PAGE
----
Monday, May 11, 2015
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Nostalgia is great. Thinking back to your favourite games as a kid and the sepia toned, rose-tinted memories of the many hours spent playing them makes it seem like a good idea to go back and play them again.

Shining Force II framed A3 box art hanging in my home.
I recently brought Shining Force II for the Sega MegaDrive. I picked it up from a car-boot sale for £1.50 along with a few other MegaDrive games. Its a steal considering they're going for £20-50 on eBay.

I loved Shining Force I and II so much as a kid, I probably played it more than Bubble Bobble (Which I played a lot!). I have a framed poster of the box art hanging on my wall!

There have been over 20 games in the Shining Series now, but none of them have been as good as Shining Force I or II, or Shining in the Darkness. They perfectly take the top down RPG mechanics of the era (think Phantasy Star, early Final Fantasy) such as towns, story focus, and exploration and match it with tactical strategy games mechanics with squad based battle systems like Advance Wars. 

The story of the games itself are fairly unoriginal. You play as a young boy, who for some reason is the only person who can defeat the recently awoken ultimate evil but only after searching the land for the mythical weapon that is the one thing capable of defeating him. Although unoriginal, the way the story is told and the fictional world created by the games still stands strong and has plenty of lore to explore.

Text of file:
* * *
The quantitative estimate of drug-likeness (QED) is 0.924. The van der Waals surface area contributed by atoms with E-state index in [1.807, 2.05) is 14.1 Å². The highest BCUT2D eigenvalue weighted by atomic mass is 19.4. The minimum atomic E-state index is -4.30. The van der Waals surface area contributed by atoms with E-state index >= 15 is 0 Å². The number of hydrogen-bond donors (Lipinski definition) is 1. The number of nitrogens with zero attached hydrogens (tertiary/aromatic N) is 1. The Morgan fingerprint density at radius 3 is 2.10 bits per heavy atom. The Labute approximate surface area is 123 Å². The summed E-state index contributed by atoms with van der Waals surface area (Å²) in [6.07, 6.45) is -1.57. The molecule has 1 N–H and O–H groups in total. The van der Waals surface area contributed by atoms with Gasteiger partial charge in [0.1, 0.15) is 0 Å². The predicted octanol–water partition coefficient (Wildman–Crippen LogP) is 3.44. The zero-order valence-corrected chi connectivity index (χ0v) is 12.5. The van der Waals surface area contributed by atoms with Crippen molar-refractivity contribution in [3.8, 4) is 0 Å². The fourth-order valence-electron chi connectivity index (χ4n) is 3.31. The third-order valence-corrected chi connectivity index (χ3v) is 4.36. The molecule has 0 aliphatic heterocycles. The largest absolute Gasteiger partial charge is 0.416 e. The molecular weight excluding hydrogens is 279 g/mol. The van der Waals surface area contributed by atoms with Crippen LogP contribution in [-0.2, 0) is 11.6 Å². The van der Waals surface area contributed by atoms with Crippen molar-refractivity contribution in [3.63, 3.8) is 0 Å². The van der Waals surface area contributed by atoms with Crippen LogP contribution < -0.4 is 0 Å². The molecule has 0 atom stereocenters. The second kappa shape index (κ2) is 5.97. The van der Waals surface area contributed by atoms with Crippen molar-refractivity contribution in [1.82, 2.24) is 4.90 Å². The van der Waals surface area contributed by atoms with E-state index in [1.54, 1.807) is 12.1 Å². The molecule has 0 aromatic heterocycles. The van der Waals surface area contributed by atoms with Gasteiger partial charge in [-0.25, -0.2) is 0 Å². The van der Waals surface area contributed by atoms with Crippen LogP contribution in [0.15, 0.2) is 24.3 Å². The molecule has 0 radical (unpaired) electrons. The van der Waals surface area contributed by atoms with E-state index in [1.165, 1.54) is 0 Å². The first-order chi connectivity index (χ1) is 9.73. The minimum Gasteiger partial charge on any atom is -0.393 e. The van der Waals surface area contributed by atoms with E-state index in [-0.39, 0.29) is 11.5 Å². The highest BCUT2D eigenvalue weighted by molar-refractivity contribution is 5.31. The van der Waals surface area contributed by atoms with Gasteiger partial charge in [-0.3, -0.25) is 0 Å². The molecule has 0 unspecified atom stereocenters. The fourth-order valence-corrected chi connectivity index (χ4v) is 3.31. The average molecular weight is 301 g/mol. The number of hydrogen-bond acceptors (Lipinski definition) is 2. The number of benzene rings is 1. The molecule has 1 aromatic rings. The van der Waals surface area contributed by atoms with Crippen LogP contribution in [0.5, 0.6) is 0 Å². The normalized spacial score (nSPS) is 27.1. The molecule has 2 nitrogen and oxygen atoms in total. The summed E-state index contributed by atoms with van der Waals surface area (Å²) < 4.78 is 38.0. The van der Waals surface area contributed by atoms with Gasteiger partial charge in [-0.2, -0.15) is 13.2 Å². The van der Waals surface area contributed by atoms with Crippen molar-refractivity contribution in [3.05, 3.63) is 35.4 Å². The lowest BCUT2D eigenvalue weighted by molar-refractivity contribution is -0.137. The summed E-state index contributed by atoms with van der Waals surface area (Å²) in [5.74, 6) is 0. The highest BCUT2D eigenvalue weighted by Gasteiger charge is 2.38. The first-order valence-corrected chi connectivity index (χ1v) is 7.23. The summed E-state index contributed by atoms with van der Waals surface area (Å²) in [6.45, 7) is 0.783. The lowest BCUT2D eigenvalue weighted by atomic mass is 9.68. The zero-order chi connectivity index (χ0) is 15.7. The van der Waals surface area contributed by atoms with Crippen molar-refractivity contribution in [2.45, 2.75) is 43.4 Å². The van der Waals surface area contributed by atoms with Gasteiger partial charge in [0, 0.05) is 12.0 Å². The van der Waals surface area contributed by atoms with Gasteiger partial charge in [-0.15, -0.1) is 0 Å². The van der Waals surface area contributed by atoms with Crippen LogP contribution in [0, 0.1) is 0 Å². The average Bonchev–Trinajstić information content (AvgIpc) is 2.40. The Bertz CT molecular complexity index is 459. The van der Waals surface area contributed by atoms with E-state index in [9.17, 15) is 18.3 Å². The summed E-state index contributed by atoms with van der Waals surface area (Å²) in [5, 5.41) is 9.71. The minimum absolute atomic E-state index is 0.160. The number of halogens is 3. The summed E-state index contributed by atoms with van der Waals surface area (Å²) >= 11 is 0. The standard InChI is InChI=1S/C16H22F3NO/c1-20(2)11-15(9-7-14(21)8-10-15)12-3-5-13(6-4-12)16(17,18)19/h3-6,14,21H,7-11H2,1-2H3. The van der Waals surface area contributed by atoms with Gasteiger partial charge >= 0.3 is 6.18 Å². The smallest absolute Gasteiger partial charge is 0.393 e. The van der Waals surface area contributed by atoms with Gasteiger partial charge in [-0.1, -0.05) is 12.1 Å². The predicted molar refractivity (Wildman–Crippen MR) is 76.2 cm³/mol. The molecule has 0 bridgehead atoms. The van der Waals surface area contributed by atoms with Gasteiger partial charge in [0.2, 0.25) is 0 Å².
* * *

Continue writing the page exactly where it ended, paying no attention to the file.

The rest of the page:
The story is only the trimmings to these games though, the real filling is the battles. These are turn-based tactical combat encounters. The team is made up from characters who join the force as the game progresses and, since the limit is 12 characters, you can switch them out between battles. 

The wonderfully designed characters all had their own personalities and qualities in terms of story and fighting style. I still think Peter the phoenix was OP, yogurt was cute and funny, and Sarah is a kick ass character. 

These characters were split into classes of the usual RPG variety; Knight, Swordsmen, Monk, Mage etc. which meant they also fulfilled different roles in combat and equipped different weapons. With over 25 characters in each game it allowed for different team make-ups and strategy which adds to the replayability.  

I loved these games, and playing Shining Force II again made me remember how good it is. Does it hold up? Well RPG mechanics have come a long way since the early 90s and most games now have some sort of HP/EXP/Stats thing going on, but I have to say "YES!" These games really do stand up today and it's still immensely fun to play through. 

Shining Force II cart. £1 from a Car boot sale.


What are your favourite memories of Shining Force series? let me know in the comments or @lanerobertlane on Twitter.

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